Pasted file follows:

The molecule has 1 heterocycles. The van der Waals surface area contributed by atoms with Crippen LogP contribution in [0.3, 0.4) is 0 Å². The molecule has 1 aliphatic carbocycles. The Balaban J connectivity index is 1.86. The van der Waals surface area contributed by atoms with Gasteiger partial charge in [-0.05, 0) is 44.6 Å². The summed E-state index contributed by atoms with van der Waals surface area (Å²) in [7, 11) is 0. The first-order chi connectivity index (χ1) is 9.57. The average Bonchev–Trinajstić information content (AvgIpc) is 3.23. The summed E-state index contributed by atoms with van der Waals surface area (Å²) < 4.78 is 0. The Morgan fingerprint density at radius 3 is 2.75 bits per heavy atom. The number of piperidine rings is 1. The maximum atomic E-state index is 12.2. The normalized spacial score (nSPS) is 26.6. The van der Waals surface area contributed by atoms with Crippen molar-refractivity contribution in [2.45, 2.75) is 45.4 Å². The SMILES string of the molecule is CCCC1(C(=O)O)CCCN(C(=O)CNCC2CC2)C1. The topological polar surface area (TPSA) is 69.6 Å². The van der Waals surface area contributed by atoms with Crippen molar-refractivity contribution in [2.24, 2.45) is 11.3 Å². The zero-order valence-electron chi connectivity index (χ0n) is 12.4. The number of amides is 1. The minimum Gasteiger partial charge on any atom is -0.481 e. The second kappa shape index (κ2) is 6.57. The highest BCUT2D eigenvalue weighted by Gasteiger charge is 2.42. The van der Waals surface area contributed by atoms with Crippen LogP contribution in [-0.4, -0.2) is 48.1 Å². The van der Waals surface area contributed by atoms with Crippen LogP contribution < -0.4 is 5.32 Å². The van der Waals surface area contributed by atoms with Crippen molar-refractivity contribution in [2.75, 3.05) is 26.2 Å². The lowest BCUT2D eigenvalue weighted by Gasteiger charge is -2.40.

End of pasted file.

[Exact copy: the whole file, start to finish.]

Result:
The molecule has 1 heterocycles. The van der Waals surface area contributed by atoms with Crippen LogP contribution in [0.3, 0.4) is 0 Å². The molecule has 1 aliphatic carbocycles. The Balaban J connectivity index is 1.86. The van der Waals surface area contributed by atoms with Gasteiger partial charge in [-0.05, 0) is 44.6 Å². The summed E-state index contributed by atoms with van der Waals surface area (Å²) in [7, 11) is 0. The first-order chi connectivity index (χ1) is 9.57. The average Bonchev–Trinajstić information content (AvgIpc) is 3.23. The summed E-state index contributed by atoms with van der Waals surface area (Å²) < 4.78 is 0. The Morgan fingerprint density at radius 3 is 2.75 bits per heavy atom. The number of piperidine rings is 1. The maximum atomic E-state index is 12.2. The normalized spacial score (nSPS) is 26.6. The van der Waals surface area contributed by atoms with Crippen molar-refractivity contribution in [2.45, 2.75) is 45.4 Å². The SMILES string of the molecule is CCCC1(C(=O)O)CCCN(C(=O)CNCC2CC2)C1. The topological polar surface area (TPSA) is 69.6 Å². The van der Waals surface area contributed by atoms with Crippen molar-refractivity contribution in [2.24, 2.45) is 11.3 Å². The zero-order valence-electron chi connectivity index (χ0n) is 12.4. The number of amides is 1. The minimum Gasteiger partial charge on any atom is -0.481 e. The second kappa shape index (κ2) is 6.57. The highest BCUT2D eigenvalue weighted by Gasteiger charge is 2.42. The van der Waals surface area contributed by atoms with Crippen LogP contribution in [-0.4, -0.2) is 48.1 Å². The van der Waals surface area contributed by atoms with Crippen LogP contribution < -0.4 is 5.32 Å². The van der Waals surface area contributed by atoms with Crippen molar-refractivity contribution in [2.75, 3.05) is 26.2 Å². The lowest BCUT2D eigenvalue weighted by Gasteiger charge is -2.40.